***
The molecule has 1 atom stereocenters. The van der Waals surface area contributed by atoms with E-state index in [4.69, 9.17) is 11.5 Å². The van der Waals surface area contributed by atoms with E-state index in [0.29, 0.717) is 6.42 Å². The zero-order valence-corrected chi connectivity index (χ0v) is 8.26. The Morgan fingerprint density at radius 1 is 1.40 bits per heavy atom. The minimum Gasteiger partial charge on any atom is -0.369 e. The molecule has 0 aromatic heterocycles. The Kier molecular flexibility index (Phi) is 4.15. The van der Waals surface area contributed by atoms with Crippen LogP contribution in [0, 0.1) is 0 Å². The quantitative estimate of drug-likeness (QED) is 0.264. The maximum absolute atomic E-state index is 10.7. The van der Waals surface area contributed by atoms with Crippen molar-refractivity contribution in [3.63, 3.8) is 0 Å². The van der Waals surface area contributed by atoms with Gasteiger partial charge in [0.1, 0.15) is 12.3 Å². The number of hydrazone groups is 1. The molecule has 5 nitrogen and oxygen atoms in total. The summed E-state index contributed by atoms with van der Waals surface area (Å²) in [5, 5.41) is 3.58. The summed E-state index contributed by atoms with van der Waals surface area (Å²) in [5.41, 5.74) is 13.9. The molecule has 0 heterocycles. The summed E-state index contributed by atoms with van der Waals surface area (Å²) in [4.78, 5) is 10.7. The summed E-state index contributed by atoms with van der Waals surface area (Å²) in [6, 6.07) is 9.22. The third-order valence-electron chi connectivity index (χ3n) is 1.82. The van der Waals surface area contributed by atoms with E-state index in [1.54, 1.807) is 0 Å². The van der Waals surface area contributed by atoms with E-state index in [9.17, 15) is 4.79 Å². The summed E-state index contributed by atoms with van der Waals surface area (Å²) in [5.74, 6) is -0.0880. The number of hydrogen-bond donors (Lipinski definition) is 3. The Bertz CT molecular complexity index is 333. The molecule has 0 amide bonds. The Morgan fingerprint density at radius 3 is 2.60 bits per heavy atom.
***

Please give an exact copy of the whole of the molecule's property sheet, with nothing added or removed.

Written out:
The molecule has 1 atom stereocenters. The van der Waals surface area contributed by atoms with E-state index in [4.69, 9.17) is 11.5 Å². The van der Waals surface area contributed by atoms with E-state index in [0.29, 0.717) is 6.42 Å². The zero-order valence-corrected chi connectivity index (χ0v) is 8.26. The Morgan fingerprint density at radius 1 is 1.40 bits per heavy atom. The minimum Gasteiger partial charge on any atom is -0.369 e. The molecule has 0 aromatic heterocycles. The Kier molecular flexibility index (Phi) is 4.15. The van der Waals surface area contributed by atoms with Crippen LogP contribution in [0, 0.1) is 0 Å². The quantitative estimate of drug-likeness (QED) is 0.264. The maximum absolute atomic E-state index is 10.7. The van der Waals surface area contributed by atoms with Crippen molar-refractivity contribution in [3.63, 3.8) is 0 Å². The van der Waals surface area contributed by atoms with Gasteiger partial charge in [0.1, 0.15) is 12.3 Å². The number of hydrazone groups is 1. The molecule has 5 nitrogen and oxygen atoms in total. The summed E-state index contributed by atoms with van der Waals surface area (Å²) in [5, 5.41) is 3.58. The summed E-state index contributed by atoms with van der Waals surface area (Å²) in [5.41, 5.74) is 13.9. The molecule has 0 heterocycles. The summed E-state index contributed by atoms with van der Waals surface area (Å²) in [4.78, 5) is 10.7. The summed E-state index contributed by atoms with van der Waals surface area (Å²) in [6, 6.07) is 9.22. The third-order valence-electron chi connectivity index (χ3n) is 1.82. The van der Waals surface area contributed by atoms with E-state index in [1.54, 1.807) is 0 Å². The van der Waals surface area contributed by atoms with E-state index in [9.17, 15) is 4.79 Å². The summed E-state index contributed by atoms with van der Waals surface area (Å²) in [5.74, 6) is -0.0880. The number of hydrogen-bond donors (Lipinski definition) is 3. The Bertz CT molecular complexity index is 333. The molecule has 0 amide bonds. The Morgan fingerprint density at radius 3 is 2.60 bits per heavy atom.